As we use online environments for more day-to-day business and personal matters, I often wonder when we will make the jump to a more cohesive and accountable presentation of self that merges the two.
There are two ways I look at this. One is the more technical: how do others know that it is you online? This was recently addressed by Jitendra Gupta and Richard MacManus, as they surveyed identity verification services online.
The more interesting issue for me, is the evolution of perception. What I mean is: with increasingly more and more information available online about you, me, and everyone – how do our perceptions need to evolve to handle all of this data?
I was recently told about how employers check candidates MySpace pages, to get a better sense of who they are outside of their resume. What surprised me was that they judge you based on your friends. So if I have a link on my MySpace page to a friend who has pictures partying, will this somehow reflect on me? And further – what if this person isn’t really a ‘friend,’ but simply someone I linked to because they had a funny story on their MySpace page?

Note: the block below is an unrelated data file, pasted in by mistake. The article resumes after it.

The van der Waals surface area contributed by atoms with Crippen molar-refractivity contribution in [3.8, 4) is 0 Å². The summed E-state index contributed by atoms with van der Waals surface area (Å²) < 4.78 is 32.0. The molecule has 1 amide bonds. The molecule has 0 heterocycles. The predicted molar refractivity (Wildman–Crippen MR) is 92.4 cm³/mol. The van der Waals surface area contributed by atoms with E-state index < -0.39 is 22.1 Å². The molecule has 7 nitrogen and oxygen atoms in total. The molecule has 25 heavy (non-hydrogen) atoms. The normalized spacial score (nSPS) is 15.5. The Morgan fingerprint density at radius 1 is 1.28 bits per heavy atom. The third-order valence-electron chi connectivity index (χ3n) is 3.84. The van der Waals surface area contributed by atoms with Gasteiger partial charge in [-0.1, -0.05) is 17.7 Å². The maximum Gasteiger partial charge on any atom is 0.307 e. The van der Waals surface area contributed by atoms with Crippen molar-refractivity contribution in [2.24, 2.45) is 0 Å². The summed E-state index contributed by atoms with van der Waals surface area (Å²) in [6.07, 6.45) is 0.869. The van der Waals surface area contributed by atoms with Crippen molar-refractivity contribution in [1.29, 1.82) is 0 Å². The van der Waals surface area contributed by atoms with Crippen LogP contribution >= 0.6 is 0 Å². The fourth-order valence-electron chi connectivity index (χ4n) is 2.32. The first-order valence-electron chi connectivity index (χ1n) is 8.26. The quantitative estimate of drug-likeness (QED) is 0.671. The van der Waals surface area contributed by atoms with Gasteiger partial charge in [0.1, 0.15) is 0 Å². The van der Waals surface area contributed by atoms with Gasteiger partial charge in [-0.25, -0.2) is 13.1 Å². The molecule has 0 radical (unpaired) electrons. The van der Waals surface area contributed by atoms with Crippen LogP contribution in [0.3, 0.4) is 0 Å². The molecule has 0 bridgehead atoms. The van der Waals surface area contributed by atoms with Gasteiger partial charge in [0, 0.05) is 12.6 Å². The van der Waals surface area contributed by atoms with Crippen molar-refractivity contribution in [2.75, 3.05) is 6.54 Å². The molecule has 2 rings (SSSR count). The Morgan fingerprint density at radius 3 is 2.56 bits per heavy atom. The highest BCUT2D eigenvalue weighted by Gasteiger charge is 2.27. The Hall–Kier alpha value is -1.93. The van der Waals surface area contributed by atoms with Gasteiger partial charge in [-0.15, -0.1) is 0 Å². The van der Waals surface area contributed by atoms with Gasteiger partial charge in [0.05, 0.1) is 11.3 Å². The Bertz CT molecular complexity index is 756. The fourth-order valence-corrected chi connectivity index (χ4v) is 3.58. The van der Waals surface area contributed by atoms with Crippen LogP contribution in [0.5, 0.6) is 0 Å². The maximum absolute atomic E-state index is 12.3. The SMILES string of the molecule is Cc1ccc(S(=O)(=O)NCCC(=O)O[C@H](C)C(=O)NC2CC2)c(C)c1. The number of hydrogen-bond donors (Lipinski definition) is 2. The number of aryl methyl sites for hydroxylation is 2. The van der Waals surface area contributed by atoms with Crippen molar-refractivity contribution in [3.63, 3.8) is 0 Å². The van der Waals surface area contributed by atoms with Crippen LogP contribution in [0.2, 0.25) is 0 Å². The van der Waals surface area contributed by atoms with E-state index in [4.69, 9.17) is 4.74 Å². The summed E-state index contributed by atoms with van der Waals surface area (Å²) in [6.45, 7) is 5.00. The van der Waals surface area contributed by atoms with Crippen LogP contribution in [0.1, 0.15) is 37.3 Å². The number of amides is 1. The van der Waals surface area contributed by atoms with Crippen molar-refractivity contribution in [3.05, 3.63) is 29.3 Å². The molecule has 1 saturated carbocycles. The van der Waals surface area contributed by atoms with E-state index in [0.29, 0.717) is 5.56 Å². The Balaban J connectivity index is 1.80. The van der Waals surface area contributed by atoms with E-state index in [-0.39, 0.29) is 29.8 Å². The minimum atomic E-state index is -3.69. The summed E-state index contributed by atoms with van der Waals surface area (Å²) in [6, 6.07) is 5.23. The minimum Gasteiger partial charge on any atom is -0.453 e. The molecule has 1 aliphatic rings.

People are still sheepish about bringing themselves online in name and face, yet they are open about putting their data up, even if behind password and firewall. Increasingly, these will merge. But when will the masses feel comfortable using their real name online, their real photo, and be willing to confront their own judgements about others when they can easily learn more about a stranger than you could after years of friendship.